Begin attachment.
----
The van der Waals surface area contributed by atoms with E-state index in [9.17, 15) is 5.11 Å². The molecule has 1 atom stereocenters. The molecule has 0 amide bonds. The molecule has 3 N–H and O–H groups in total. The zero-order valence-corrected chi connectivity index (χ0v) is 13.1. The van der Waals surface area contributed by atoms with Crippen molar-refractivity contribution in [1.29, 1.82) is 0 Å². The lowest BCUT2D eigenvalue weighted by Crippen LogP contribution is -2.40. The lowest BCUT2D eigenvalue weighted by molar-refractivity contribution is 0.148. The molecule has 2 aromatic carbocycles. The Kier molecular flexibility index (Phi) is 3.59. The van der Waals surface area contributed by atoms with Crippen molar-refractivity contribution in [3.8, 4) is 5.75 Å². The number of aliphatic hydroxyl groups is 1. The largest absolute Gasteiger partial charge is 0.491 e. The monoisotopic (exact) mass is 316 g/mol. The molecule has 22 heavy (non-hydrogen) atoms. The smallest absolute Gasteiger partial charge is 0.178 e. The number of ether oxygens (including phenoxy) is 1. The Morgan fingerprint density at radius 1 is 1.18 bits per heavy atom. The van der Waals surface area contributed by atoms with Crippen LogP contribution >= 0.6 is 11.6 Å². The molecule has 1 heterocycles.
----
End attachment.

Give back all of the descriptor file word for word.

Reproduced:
The van der Waals surface area contributed by atoms with E-state index in [9.17, 15) is 5.11 Å². The molecule has 1 atom stereocenters. The molecule has 0 amide bonds. The molecule has 3 N–H and O–H groups in total. The zero-order valence-corrected chi connectivity index (χ0v) is 13.1. The van der Waals surface area contributed by atoms with Crippen molar-refractivity contribution in [1.29, 1.82) is 0 Å². The lowest BCUT2D eigenvalue weighted by Crippen LogP contribution is -2.40. The lowest BCUT2D eigenvalue weighted by molar-refractivity contribution is 0.148. The molecule has 2 aromatic carbocycles. The Kier molecular flexibility index (Phi) is 3.59. The van der Waals surface area contributed by atoms with Crippen molar-refractivity contribution in [3.8, 4) is 5.75 Å². The number of aliphatic hydroxyl groups is 1. The largest absolute Gasteiger partial charge is 0.491 e. The monoisotopic (exact) mass is 316 g/mol. The molecule has 22 heavy (non-hydrogen) atoms. The smallest absolute Gasteiger partial charge is 0.178 e. The number of ether oxygens (including phenoxy) is 1. The Morgan fingerprint density at radius 1 is 1.18 bits per heavy atom. The van der Waals surface area contributed by atoms with Crippen LogP contribution >= 0.6 is 11.6 Å². The molecule has 1 heterocycles.